A preliminary list of 50 public construction projects that the Trump Administration is considering including in a promised initiative to renew the country’s deteriorating infrastructure has just one Florida project on it, but that job — the rebuilding of Interstate 395 in downtown Miami — is already budgeted and moving rapidly forward.
The Florida Department of Transportation is close to awarding a design-build contract for the $800 million project, which has been in the works for years and is scheduled to begin construction by the end of this year. At least a portion of the project is funded, but the full financial picture could not be determined Wednesday because FDOT officials in Miami said they didn’t have the information.
The complex and controversial project encompasses the total replacement of the functionally obsolete, 1.4-mile-long elevated span that connects Interstate 95 to the MacArthur Causeway, including the much-maligned low overpass over Biscayne Boulevard, which would be replaced by a soaring “signature” bridge.
It also includes the piece of I-95 that connects 395 to State Road 836, as well as a reconstruction of 836 from I-95 to Northwest 17th Avenue. The $186 million SR 836 portion is being funded in full by the Miami-Dade expressway authority out of toll revenue and requires no federal money, though FDOT will be managing construction, said MDX spokesman Mario Diaz.
FDOT is now evaluating bids from six shortlisted finalists for the contract and expects to select a winner shortly. The project is billed as a private-public partnership, or P3 in industry lingo, in which the contractor typically provides some up-front financing and is later paid back by the government. FDOT projects are funded mostly by the Federal Highway Administration.
It’s unclear how the I-395 project wound up on the infrastructure list, which was provided to the National Governors’ Association by the Trump transition team. Miami Herald parent McClatchy’s Kansas City Star and New Tribune newspapers obtained a copy of the list. The Star also obtained another, more detailed document with an almost identical list of projects, circulated within the congressional and business communities, that also includes the I-395 project.
Tish Burgher, spokeswoman for FDOT’s District Six, which includes Miami-Dade County, said the agency was unaware the project was on the list until officials read a McClatchy story on it on Wednesday.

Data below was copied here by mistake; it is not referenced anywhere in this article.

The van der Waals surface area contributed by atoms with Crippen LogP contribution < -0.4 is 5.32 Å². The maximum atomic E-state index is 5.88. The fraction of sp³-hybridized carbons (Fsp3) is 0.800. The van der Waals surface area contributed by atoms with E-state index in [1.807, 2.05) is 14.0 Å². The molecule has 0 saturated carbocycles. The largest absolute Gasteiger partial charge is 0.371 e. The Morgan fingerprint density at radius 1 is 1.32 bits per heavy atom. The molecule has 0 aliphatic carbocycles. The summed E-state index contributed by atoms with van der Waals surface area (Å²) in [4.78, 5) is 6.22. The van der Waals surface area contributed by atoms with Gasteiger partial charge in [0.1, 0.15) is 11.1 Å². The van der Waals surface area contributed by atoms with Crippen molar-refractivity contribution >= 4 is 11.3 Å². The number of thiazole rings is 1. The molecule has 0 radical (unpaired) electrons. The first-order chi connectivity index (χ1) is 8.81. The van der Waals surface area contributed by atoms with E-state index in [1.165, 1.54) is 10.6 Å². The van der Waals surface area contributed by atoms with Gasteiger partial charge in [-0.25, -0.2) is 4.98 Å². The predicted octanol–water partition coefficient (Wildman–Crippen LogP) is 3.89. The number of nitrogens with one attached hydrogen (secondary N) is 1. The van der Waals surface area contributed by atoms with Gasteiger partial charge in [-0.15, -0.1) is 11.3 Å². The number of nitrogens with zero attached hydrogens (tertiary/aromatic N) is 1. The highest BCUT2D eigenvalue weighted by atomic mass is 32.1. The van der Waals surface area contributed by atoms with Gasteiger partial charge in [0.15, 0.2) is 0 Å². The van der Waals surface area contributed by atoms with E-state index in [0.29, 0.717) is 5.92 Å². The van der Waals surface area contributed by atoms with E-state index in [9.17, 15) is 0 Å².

Frank Schnidman, a recently retired Florida Atlantic University urban planning professor who is well connected in state governmental circles, said the presidential transition team had asked the administration of Florida Gov. Rick Scott for “shovel-ready” projects to consider as part of the infrastructure initiative, a key Tump campaign promise.
A spokesperson for the governor’s office issued a terse email response to a Herald query, saying, “This is not accurate. Please contact the creator of this list for information on how it was chosen,” but failed to elaborate.
Though FDOT would likely have already budgeted for a major project like the I-395 reconstruction before proceeding to contract procurement, Schnidman said, the agency could be awaiting final approval from the highway administration or be seeking to fill funding gaps.
That would allow Trump to claim credit for resulting jobs and infrastructure improvements even if the project likely would have moved forward regardless of the White House’s occupant, Schnidman noted.
“That’s politicians,” Schnidman said. “The president obviously wants jobs, and this thing has been in the works for a long time, so it’s shovel-ready and it can provide jobs right away. This is a slam-dunk for Trump.”
The more-detailed of the two Trump project lists contains only a brief overview of the I-395 plan. It lists the cost at $800 million — though only a portion of that would be covered by the federal government — and says it will generate 800 jobs. It also includes with it a photo of a different, rural highway.
FDOT has been planning to replace I-395 for at least a decade, saying it’s not only past its life span but is unsafe because its layout forces motorists to weave across lanes to reach exits. The agency has already spent millions purchasing land along the north and south flanks of the existing roadway, which will be replaced in phases over five years.
Some elected officials, including former Miami Mayor Manny Diaz and Miami-Dade Commissioner Xavier Suarez, have fruitlessly pressed for the agency to bury the highway, which is widely seen as having contributed to the deterioration of mostly black Overtown by splitting it asunder when the roadway was built in the 1960s.
Instead, in a compromise, FDOT developed a conceptual plan that calls for further elevating the roadway and reconnecting closed surface streets by eliminating the massive earthern berms that support portions of the highway.
The plan also calls for a dramatic arching bridge over Biscayne Boulevard, now physically obscured by a low and gloomy overhead span, to make walking along it far more alluring, but some critics have complained of the added cost. When FDOT officials considered cutting the signature bridge out to save money, though, the city of Miami sued, and the agency restored the feature to settle the case.
FDOT’s blueprint also envisions turning acres of land under the new, super-elevated highway into public parks, though that’s not covered by the $800 million budget.
The contractor selected by FDOT for the job would be responsible for designing the new roadway and signature bridge as well as building it.